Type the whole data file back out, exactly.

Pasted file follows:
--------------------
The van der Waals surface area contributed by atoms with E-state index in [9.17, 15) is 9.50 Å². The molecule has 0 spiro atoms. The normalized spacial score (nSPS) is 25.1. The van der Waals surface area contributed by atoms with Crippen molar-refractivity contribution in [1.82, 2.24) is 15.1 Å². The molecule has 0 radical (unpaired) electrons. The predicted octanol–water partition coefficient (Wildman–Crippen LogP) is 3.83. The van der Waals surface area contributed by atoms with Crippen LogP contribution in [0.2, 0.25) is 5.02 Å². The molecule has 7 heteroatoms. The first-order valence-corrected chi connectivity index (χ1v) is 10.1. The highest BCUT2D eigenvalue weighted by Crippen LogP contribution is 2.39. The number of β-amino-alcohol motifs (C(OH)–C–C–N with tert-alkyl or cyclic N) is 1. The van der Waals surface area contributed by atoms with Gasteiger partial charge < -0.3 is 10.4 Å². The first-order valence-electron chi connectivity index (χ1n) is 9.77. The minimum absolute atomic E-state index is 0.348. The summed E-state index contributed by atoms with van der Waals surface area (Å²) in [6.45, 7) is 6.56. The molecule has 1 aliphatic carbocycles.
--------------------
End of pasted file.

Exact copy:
The van der Waals surface area contributed by atoms with E-state index in [9.17, 15) is 9.50 Å². The molecule has 0 spiro atoms. The normalized spacial score (nSPS) is 25.1. The van der Waals surface area contributed by atoms with Crippen molar-refractivity contribution in [1.82, 2.24) is 15.1 Å². The molecule has 0 radical (unpaired) electrons. The predicted octanol–water partition coefficient (Wildman–Crippen LogP) is 3.83. The van der Waals surface area contributed by atoms with Crippen LogP contribution in [0.2, 0.25) is 5.02 Å². The molecule has 7 heteroatoms. The first-order valence-corrected chi connectivity index (χ1v) is 10.1. The highest BCUT2D eigenvalue weighted by Crippen LogP contribution is 2.39. The number of β-amino-alcohol motifs (C(OH)–C–C–N with tert-alkyl or cyclic N) is 1. The van der Waals surface area contributed by atoms with Gasteiger partial charge < -0.3 is 10.4 Å². The first-order valence-electron chi connectivity index (χ1n) is 9.77. The minimum absolute atomic E-state index is 0.348. The summed E-state index contributed by atoms with van der Waals surface area (Å²) in [6.45, 7) is 6.56. The molecule has 1 aliphatic carbocycles.